“Our other big goal is to use that information and feed it back to institutions in the form of diagnostic information on how they can reform,” McCormick adds. “We’re trying to encourage institutions to try to understand whom their least engaged students are and what we can do to improve their experience.”
UNCW’s career services changes provide one of many examples of schools making data-based campus improvements. NSSE has also been involved with the Building Engagement and Attainment for Minority Students, an initiative to help minority-serving institutions use NSSE data and campus assessments to improvements students’ experiences. Jackson State University, a historically Black institution in Mississippi, for example, saw a 46 percent increase in students using tutorial services after it realigned student support services in response to data indicating an underutilization of services by students who really needed them.
There are few critics of NSSE, which is regarded by many researchers who study minority student experiences as a useful tool, along with data from the federal government and from UCLA’s Higher Education Research Institute, which administers the Cooperative Institutional Research Program’s annual survey of freshmen.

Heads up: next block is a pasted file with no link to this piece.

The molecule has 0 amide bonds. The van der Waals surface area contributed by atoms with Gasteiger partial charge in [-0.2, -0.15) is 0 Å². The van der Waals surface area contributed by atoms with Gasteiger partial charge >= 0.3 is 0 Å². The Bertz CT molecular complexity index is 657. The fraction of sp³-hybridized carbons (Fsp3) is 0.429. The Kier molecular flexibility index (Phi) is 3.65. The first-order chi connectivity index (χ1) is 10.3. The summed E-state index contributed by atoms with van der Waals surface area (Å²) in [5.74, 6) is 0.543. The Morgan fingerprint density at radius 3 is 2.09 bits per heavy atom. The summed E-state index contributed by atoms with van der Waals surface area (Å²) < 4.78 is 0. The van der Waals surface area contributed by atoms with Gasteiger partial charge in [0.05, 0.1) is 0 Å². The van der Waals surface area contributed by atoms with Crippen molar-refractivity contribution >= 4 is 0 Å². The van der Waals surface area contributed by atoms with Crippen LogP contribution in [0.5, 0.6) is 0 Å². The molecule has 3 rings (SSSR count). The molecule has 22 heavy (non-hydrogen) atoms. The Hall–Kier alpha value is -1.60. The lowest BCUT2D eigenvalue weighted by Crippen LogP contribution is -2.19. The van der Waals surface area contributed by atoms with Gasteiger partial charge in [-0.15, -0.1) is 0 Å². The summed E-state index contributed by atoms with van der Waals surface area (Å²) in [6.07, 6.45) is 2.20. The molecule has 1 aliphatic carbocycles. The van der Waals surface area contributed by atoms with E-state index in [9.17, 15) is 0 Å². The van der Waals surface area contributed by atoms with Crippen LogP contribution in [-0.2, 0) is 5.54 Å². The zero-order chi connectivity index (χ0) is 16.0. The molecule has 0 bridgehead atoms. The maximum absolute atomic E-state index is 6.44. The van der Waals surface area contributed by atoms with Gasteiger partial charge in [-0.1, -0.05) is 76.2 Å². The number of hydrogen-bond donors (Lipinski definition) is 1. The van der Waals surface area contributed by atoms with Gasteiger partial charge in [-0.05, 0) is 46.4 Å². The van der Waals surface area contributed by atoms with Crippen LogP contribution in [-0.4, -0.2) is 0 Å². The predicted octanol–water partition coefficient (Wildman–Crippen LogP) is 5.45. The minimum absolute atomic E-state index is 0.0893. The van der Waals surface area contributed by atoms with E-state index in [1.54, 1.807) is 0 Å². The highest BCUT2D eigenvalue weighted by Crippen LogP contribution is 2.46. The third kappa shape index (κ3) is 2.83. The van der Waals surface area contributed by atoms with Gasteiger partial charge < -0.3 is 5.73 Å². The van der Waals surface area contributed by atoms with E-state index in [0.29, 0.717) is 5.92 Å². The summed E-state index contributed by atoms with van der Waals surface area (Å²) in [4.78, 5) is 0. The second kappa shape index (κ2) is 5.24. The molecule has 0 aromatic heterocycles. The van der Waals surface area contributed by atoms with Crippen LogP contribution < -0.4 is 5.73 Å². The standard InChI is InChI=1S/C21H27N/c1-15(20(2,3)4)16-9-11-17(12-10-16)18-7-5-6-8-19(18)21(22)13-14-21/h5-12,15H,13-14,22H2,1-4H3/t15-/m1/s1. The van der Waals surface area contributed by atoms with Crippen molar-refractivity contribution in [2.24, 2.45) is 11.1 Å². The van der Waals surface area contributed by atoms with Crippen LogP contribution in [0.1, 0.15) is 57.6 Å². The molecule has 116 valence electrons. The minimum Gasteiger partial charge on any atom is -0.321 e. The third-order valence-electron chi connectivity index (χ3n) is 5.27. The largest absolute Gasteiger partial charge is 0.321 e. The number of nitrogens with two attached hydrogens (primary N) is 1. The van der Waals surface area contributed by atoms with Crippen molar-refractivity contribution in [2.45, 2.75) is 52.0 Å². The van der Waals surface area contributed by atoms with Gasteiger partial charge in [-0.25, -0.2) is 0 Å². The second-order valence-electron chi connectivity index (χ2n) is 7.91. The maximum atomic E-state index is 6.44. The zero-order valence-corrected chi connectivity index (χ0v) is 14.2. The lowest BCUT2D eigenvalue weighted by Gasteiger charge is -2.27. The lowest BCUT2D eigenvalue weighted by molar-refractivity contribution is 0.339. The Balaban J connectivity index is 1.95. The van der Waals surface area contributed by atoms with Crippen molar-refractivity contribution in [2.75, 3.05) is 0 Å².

“The questions that NSSE asks about the nature of students experiences are very useful for understanding how minority and other students are engaged in college. The questions are well grounded in relevant theory and offer a comprehensive assessment of student engagement,” says Dr. Laura Perna, a professor in the Graduate School of Education at Pennsylvania State University whose research focuses on understanding how to improve college access and success for students from historically underrepresented groups. Although she has not used NSSE data in her research, she notes the numerous studies on minority student success that have relied on it.
Those who have concerns about NSSE note its limitations, which include the narrow pool of students surveyed. Surveying seniors, or the “survivors,” means they’ve missed students who have dropped out, students the institutions really need to hear from, wrote Mark Schneider, vice president at the American Institutes for Research, in an op-ed that questioned the use of NSSE data in holding institutions accountable for student success.